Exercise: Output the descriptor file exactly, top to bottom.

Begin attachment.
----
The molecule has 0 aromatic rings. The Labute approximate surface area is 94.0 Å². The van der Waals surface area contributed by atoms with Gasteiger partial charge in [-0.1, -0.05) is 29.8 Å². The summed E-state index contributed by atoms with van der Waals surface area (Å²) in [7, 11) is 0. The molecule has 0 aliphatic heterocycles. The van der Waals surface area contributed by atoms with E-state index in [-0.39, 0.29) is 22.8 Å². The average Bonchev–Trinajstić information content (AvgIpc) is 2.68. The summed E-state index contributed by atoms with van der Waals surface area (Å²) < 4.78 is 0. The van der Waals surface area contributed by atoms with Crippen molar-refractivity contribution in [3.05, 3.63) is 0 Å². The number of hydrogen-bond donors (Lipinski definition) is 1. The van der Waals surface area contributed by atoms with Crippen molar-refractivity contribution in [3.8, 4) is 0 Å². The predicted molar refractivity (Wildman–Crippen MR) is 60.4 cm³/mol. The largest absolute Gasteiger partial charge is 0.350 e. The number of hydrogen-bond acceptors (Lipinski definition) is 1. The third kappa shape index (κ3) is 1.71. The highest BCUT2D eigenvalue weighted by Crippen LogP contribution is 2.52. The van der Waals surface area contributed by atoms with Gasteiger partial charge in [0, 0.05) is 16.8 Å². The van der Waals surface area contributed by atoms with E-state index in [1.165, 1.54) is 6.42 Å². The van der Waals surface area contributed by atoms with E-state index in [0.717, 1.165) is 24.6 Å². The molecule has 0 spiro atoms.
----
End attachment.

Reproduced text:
The molecule has 0 aromatic rings. The Labute approximate surface area is 94.0 Å². The van der Waals surface area contributed by atoms with Gasteiger partial charge in [-0.1, -0.05) is 29.8 Å². The summed E-state index contributed by atoms with van der Waals surface area (Å²) in [7, 11) is 0. The molecule has 0 aliphatic heterocycles. The van der Waals surface area contributed by atoms with E-state index in [-0.39, 0.29) is 22.8 Å². The average Bonchev–Trinajstić information content (AvgIpc) is 2.68. The summed E-state index contributed by atoms with van der Waals surface area (Å²) < 4.78 is 0. The van der Waals surface area contributed by atoms with Crippen molar-refractivity contribution in [3.05, 3.63) is 0 Å². The number of hydrogen-bond donors (Lipinski definition) is 1. The van der Waals surface area contributed by atoms with Crippen molar-refractivity contribution in [3.8, 4) is 0 Å². The predicted molar refractivity (Wildman–Crippen MR) is 60.4 cm³/mol. The largest absolute Gasteiger partial charge is 0.350 e. The number of hydrogen-bond acceptors (Lipinski definition) is 1. The third kappa shape index (κ3) is 1.71. The highest BCUT2D eigenvalue weighted by Crippen LogP contribution is 2.52. The van der Waals surface area contributed by atoms with Gasteiger partial charge in [0, 0.05) is 16.8 Å². The van der Waals surface area contributed by atoms with E-state index in [1.165, 1.54) is 6.42 Å². The van der Waals surface area contributed by atoms with E-state index in [0.717, 1.165) is 24.6 Å². The molecule has 0 spiro atoms.